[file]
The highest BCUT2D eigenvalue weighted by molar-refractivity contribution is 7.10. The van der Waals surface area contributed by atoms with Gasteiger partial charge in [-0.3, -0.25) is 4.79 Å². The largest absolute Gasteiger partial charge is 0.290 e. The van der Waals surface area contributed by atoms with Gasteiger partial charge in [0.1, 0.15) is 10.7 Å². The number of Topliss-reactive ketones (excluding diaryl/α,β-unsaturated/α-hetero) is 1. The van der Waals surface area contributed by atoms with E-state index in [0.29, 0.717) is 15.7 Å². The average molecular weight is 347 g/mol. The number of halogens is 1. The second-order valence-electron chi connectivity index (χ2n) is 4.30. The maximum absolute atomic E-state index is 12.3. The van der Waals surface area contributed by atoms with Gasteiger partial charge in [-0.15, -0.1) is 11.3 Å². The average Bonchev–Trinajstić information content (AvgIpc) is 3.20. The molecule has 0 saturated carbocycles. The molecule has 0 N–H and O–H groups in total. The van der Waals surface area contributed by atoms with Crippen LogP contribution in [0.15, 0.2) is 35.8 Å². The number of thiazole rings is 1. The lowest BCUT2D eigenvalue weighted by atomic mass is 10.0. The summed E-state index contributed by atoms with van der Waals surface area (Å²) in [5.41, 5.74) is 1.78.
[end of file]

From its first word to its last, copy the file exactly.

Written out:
The highest BCUT2D eigenvalue weighted by molar-refractivity contribution is 7.10. The van der Waals surface area contributed by atoms with Gasteiger partial charge in [-0.3, -0.25) is 4.79 Å². The largest absolute Gasteiger partial charge is 0.290 e. The van der Waals surface area contributed by atoms with Gasteiger partial charge in [0.1, 0.15) is 10.7 Å². The number of Topliss-reactive ketones (excluding diaryl/α,β-unsaturated/α-hetero) is 1. The van der Waals surface area contributed by atoms with E-state index in [0.29, 0.717) is 15.7 Å². The average molecular weight is 347 g/mol. The number of halogens is 1. The second-order valence-electron chi connectivity index (χ2n) is 4.30. The maximum absolute atomic E-state index is 12.3. The van der Waals surface area contributed by atoms with Gasteiger partial charge in [-0.15, -0.1) is 11.3 Å². The average Bonchev–Trinajstić information content (AvgIpc) is 3.20. The molecule has 0 saturated carbocycles. The molecule has 0 N–H and O–H groups in total. The van der Waals surface area contributed by atoms with Crippen LogP contribution in [0.15, 0.2) is 35.8 Å². The number of thiazole rings is 1. The lowest BCUT2D eigenvalue weighted by atomic mass is 10.0. The summed E-state index contributed by atoms with van der Waals surface area (Å²) in [5.41, 5.74) is 1.78.